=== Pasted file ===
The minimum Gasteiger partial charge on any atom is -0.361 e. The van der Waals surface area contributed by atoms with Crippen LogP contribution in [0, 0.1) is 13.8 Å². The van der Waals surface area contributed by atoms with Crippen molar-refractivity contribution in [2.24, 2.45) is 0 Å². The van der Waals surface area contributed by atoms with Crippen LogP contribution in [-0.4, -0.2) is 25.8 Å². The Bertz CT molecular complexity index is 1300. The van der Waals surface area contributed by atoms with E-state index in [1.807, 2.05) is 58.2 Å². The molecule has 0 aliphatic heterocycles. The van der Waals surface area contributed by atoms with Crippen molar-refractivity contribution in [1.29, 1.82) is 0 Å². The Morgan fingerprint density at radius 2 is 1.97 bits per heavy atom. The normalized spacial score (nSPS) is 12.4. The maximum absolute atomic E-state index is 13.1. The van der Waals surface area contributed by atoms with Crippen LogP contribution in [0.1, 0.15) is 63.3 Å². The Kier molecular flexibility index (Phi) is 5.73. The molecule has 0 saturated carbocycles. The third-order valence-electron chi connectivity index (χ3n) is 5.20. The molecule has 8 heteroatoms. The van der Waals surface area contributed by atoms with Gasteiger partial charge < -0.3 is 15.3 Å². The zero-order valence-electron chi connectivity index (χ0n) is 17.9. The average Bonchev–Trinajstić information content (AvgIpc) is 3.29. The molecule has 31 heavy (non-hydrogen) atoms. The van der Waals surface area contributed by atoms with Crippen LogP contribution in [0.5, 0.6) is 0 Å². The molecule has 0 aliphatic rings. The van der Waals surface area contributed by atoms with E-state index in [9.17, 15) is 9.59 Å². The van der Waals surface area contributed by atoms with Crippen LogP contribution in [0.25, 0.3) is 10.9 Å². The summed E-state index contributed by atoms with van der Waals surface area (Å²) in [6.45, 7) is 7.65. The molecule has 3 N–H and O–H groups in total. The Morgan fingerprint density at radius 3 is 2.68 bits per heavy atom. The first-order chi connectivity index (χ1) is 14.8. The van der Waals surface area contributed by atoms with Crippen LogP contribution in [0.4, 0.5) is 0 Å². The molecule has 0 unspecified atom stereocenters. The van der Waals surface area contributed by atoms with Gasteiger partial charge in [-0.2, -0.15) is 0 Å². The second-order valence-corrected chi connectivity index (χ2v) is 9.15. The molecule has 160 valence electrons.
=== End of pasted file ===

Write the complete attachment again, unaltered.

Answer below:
The minimum Gasteiger partial charge on any atom is -0.361 e. The van der Waals surface area contributed by atoms with Crippen LogP contribution in [0, 0.1) is 13.8 Å². The van der Waals surface area contributed by atoms with Crippen molar-refractivity contribution in [2.24, 2.45) is 0 Å². The van der Waals surface area contributed by atoms with Crippen LogP contribution in [-0.4, -0.2) is 25.8 Å². The Bertz CT molecular complexity index is 1300. The van der Waals surface area contributed by atoms with E-state index in [1.807, 2.05) is 58.2 Å². The molecule has 0 aliphatic heterocycles. The van der Waals surface area contributed by atoms with Crippen molar-refractivity contribution in [1.29, 1.82) is 0 Å². The Morgan fingerprint density at radius 2 is 1.97 bits per heavy atom. The normalized spacial score (nSPS) is 12.4. The maximum absolute atomic E-state index is 13.1. The van der Waals surface area contributed by atoms with Crippen LogP contribution in [0.1, 0.15) is 63.3 Å². The Kier molecular flexibility index (Phi) is 5.73. The molecule has 0 saturated carbocycles. The third-order valence-electron chi connectivity index (χ3n) is 5.20. The molecule has 8 heteroatoms. The van der Waals surface area contributed by atoms with Gasteiger partial charge < -0.3 is 15.3 Å². The zero-order valence-electron chi connectivity index (χ0n) is 17.9. The average Bonchev–Trinajstić information content (AvgIpc) is 3.29. The molecule has 31 heavy (non-hydrogen) atoms. The van der Waals surface area contributed by atoms with Crippen LogP contribution in [0.5, 0.6) is 0 Å². The molecule has 0 aliphatic rings. The van der Waals surface area contributed by atoms with E-state index in [9.17, 15) is 9.59 Å². The van der Waals surface area contributed by atoms with Crippen LogP contribution in [0.25, 0.3) is 10.9 Å². The summed E-state index contributed by atoms with van der Waals surface area (Å²) in [6.45, 7) is 7.65. The molecule has 3 N–H and O–H groups in total. The Morgan fingerprint density at radius 3 is 2.68 bits per heavy atom. The first-order chi connectivity index (χ1) is 14.8. The van der Waals surface area contributed by atoms with Crippen LogP contribution in [0.4, 0.5) is 0 Å². The molecule has 0 unspecified atom stereocenters. The van der Waals surface area contributed by atoms with Gasteiger partial charge in [-0.2, -0.15) is 0 Å². The second-order valence-corrected chi connectivity index (χ2v) is 9.15. The molecule has 160 valence electrons.